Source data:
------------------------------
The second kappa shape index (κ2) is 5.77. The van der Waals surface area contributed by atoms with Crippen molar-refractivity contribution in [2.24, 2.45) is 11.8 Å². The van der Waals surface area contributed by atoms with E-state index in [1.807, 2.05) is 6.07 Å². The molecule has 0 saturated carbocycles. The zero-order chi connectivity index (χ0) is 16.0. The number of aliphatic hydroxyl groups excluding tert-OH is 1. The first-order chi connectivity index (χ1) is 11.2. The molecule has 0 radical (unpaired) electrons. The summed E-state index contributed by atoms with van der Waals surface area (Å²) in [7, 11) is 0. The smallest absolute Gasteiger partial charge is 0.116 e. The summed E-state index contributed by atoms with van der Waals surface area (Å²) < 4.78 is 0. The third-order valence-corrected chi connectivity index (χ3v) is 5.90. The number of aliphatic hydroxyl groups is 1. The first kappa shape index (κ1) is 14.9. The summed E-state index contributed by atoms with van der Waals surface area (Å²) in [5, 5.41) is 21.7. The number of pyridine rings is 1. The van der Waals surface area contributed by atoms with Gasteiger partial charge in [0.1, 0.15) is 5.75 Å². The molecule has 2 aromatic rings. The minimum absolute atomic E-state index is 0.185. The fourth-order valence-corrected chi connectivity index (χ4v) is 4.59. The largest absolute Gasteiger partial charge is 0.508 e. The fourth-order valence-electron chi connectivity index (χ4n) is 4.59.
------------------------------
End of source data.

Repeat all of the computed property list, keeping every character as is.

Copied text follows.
The second kappa shape index (κ2) is 5.77. The van der Waals surface area contributed by atoms with Crippen molar-refractivity contribution in [2.24, 2.45) is 11.8 Å². The van der Waals surface area contributed by atoms with E-state index in [1.807, 2.05) is 6.07 Å². The molecule has 0 saturated carbocycles. The zero-order chi connectivity index (χ0) is 16.0. The number of aliphatic hydroxyl groups excluding tert-OH is 1. The first-order chi connectivity index (χ1) is 11.2. The molecule has 0 radical (unpaired) electrons. The summed E-state index contributed by atoms with van der Waals surface area (Å²) in [7, 11) is 0. The smallest absolute Gasteiger partial charge is 0.116 e. The summed E-state index contributed by atoms with van der Waals surface area (Å²) < 4.78 is 0. The third-order valence-corrected chi connectivity index (χ3v) is 5.90. The number of aliphatic hydroxyl groups is 1. The first kappa shape index (κ1) is 14.9. The summed E-state index contributed by atoms with van der Waals surface area (Å²) in [5, 5.41) is 21.7. The number of pyridine rings is 1. The van der Waals surface area contributed by atoms with Gasteiger partial charge in [0.1, 0.15) is 5.75 Å². The molecule has 2 aromatic rings. The minimum absolute atomic E-state index is 0.185. The fourth-order valence-corrected chi connectivity index (χ4v) is 4.59. The largest absolute Gasteiger partial charge is 0.508 e. The fourth-order valence-electron chi connectivity index (χ4n) is 4.59.